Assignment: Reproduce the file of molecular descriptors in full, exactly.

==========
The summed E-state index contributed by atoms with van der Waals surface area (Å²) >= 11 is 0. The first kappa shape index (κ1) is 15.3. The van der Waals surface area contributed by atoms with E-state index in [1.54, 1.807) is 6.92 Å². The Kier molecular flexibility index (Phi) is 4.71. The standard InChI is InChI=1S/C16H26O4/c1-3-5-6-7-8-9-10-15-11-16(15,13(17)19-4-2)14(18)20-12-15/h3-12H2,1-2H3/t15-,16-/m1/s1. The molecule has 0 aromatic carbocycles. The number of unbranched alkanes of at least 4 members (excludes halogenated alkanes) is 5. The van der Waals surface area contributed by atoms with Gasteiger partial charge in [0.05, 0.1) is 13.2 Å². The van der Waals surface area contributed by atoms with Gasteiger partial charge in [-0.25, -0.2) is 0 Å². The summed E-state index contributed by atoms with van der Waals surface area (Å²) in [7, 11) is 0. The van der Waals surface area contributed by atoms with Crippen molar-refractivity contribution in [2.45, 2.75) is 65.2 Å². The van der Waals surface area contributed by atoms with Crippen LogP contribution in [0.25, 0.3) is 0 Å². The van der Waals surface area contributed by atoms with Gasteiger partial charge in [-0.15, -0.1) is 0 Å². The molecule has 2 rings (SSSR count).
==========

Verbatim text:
The summed E-state index contributed by atoms with van der Waals surface area (Å²) >= 11 is 0. The first kappa shape index (κ1) is 15.3. The van der Waals surface area contributed by atoms with E-state index in [1.54, 1.807) is 6.92 Å². The Kier molecular flexibility index (Phi) is 4.71. The standard InChI is InChI=1S/C16H26O4/c1-3-5-6-7-8-9-10-15-11-16(15,13(17)19-4-2)14(18)20-12-15/h3-12H2,1-2H3/t15-,16-/m1/s1. The molecule has 0 aromatic carbocycles. The number of unbranched alkanes of at least 4 members (excludes halogenated alkanes) is 5. The van der Waals surface area contributed by atoms with Gasteiger partial charge in [0.05, 0.1) is 13.2 Å². The van der Waals surface area contributed by atoms with Gasteiger partial charge in [-0.25, -0.2) is 0 Å². The summed E-state index contributed by atoms with van der Waals surface area (Å²) in [7, 11) is 0. The van der Waals surface area contributed by atoms with Crippen molar-refractivity contribution in [2.45, 2.75) is 65.2 Å². The van der Waals surface area contributed by atoms with Crippen LogP contribution in [0.25, 0.3) is 0 Å². The van der Waals surface area contributed by atoms with Gasteiger partial charge in [-0.15, -0.1) is 0 Å². The molecule has 2 rings (SSSR count).